University reviewing first round of community grant proposals for 2018

Since 2008, a committee has semi-annually awarded more than $50,000 in grants to community organizations

Olivia Cooper, News Writer

Numerous non-profit organizations across the county are currently waiting to see whether they will receive funding from Washington and Lee, as the university’s Community Grants Committee begins conducting its Spring 2018 evaluations.

The Community Grants Committee, which was established in 2008, works to support non-profit organizations in the greater Lexington and Rockbridge County community. The committee has granted $512,755 to local organizations since its founding.

The program allows for grant requests between $500 and $25,000, according to the Washington and Lee University website. Organizations are asked to apply only once per fiscal year.

The committee follows certain guidelines when selecting recipients. For instance, when considering religious organizations, the committee will only provide grants for non-denominational activities that are open to anyone. The committee also gives special consideration to collaborative groups of local organizations.

With an annual budget of $50,000 to contribute to community grants, the committee evaluates proposals twice during each academic year—once in November and once in March.

Evaluations held in November 2017 resulted in the university giving $30,760 in grant money to 19 of the 29 organizations that applied. The Rockbridge Area Habitat for Humanity, the Rockbridge Regional Library Youth Literacy and the Rockbridge SPCA were a few of the community organizations that were selected.

Committee Chair James Farrar, who is also senior assistant to President Dudley, said the Community Grants Committee is beneficial to the university itself.

“For many reasons, it is in the university’s best interest to give back to the local community,” Farrar said in an email. “There is a long history of local organizations approaching both Washington and Lee and Virginia Military Institute for financial assistance on a variety of projects.”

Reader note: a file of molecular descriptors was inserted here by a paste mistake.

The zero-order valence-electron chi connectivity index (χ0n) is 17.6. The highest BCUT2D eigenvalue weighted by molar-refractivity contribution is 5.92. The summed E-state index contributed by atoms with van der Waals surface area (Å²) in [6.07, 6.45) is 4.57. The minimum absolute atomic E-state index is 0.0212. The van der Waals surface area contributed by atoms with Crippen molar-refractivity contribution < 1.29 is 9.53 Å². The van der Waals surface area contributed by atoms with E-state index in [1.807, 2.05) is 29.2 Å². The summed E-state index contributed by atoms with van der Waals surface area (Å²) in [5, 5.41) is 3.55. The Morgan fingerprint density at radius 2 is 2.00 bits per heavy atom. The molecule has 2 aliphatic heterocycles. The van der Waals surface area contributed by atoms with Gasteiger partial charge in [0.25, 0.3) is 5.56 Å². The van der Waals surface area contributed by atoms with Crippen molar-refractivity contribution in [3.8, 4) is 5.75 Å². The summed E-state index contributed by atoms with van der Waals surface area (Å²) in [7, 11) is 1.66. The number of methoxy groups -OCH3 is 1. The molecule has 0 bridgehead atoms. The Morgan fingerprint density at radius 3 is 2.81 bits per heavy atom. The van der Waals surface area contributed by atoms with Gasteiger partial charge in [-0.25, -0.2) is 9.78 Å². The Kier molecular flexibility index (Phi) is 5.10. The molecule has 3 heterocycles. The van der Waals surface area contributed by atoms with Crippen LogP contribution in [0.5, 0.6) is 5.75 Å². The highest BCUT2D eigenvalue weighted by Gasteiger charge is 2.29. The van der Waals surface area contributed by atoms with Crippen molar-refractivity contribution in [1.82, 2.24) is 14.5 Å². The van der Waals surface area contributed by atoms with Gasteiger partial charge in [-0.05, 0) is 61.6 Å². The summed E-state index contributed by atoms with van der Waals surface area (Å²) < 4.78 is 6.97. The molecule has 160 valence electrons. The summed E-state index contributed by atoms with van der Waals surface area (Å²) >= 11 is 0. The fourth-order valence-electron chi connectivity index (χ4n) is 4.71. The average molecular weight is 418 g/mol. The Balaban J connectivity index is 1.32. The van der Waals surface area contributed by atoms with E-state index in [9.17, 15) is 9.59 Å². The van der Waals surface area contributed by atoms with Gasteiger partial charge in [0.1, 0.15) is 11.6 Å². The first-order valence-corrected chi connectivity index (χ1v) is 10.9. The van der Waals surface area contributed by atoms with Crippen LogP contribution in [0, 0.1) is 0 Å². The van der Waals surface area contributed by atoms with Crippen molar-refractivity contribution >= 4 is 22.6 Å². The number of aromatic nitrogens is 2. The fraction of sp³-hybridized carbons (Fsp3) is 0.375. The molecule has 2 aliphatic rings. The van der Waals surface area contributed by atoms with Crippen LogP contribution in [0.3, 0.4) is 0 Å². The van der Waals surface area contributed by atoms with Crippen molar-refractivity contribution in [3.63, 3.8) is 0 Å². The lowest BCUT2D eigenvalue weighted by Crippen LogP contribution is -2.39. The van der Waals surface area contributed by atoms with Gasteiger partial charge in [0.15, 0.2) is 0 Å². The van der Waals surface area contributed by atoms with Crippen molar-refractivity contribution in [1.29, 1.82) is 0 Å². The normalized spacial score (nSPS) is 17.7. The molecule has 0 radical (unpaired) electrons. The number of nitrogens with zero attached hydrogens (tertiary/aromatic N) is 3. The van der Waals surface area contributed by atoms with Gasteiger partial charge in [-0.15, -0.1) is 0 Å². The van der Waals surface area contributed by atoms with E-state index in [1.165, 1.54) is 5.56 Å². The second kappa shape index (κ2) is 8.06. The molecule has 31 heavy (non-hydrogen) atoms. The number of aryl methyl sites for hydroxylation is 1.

Farrar said the committee helps the university maintain its connections to the surrounding community.

“These deep ties to the local community represent one of the university’s most attractive features,” Farrar said. “And with that in mind, the university believes it should be an active partner in its growth and development.”

Executive Assistant to the Board of Trustees Katherine Brinkley, who manages the submitted proposals, said the effects of the grants are widespread.

“The effects of these grants extend beyond the agencies that receive them and the individuals directly affected,” Brinkley said. “The funds circulate in the community and benefit many others as well.”

The Rockbridge Ballet was one of the organizations that received a grant in the last biannual evaluation. Artistic Director Jessica Martin said the grant allowed them to purchase a touring dance floor.

“Receiving this grant allowed our organization to provide a safe dance floor for our students’ use,” Martin said in an email. “It allowed us to continue to provide numerous pre-professional quality performance opportunities for our local dancers.”

Martin said the committee was particularly helpful in providing assistance to the Rockbridge Ballet.

“We found that the grant committee is extremely helpful in aiding applicants through the grant application process,” Martin said. “They have readily made themselves available to answer questions by both email and telephone, supporting applicants and providing clarification as needed.”